In a recent publication in the Israel journal of ecology and evolution, we (Gavin Stark, Rachel Schwarz and Shai Meiri) showed that nocturnality does not prolong lifespan among the within gekkotan species. Species from the infraorder Gekkota are known to be predominately nocturnal as opposed to other lizard clades. Diurnal lizards demonstrate higher metabolic rates than nocturnal ones. Moreover, exposure to solar radiation is thought to reduce ectothermic longevity by increasing both metabolic costs and the rate of accumulating harmful mutations through UV radiation. Thus, we assume that by being nocturnal, ectothermic species may reduce their intrinsic mortality rates and thus live longer. We compared groups of nocturnal and diurnal species across all gekkotan families, and also compared all non-gekkotan species to geckos (740 lizard species, of which 185 are geckos) to test whether nocturnality select for longer lifespans. We found that geckos live relatively long for lizards of their size, however their activity time was found to be unrelated to longevity, contradicting our predictions. We suggest that mortality through extrinsic causes (e.g., predation) may impose much stronger selective pressures than intrinsic causes.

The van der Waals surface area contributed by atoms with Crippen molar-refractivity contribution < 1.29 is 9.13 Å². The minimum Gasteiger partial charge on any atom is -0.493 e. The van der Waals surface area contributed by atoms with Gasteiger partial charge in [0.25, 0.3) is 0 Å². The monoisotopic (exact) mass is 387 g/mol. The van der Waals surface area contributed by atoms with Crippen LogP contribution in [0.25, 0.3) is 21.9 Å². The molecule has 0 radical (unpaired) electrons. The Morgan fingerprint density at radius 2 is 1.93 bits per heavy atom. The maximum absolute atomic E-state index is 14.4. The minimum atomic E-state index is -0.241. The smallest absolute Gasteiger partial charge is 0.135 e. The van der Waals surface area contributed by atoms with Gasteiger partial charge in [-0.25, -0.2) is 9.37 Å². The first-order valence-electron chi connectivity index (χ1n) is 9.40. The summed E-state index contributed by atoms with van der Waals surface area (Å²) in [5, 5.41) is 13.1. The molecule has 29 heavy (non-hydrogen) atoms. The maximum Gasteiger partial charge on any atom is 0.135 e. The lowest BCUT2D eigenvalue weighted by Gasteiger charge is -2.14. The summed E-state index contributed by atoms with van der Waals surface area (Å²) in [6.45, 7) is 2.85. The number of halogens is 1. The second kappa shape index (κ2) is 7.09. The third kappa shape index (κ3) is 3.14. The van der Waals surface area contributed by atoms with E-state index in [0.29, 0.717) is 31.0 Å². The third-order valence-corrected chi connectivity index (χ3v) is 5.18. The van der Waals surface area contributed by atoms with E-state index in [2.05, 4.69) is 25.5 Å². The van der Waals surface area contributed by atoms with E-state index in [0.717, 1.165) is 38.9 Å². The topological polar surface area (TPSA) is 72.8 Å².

Author: Gavin Stark
In a recent publication in Global Ecology and Biogeography we explored the prevalence of nocturnality amongst Eurasian lizard species and tried to understand what drives these patterns.
Most animals – at least those that live above ground – are active either during the day or during the night. Being active at either time of day carries with it unique benefits and challenges, and thus particular adaptations. Because of this being nocturnal or diurnal is a trait that is pretty rigid amongst closely related species.
We found that nocturnal lizards have the highest species richness in the tropics and in deserts, and their richness decreases when they get closer to the North Pole. Nocturnal lizards are precluded altogether from the coldest regions inhabited by lizards – in high mountains and the highest latitudes.
Author: Enav Vidan
Mainly maintained by Shai Meiri and Uri Roll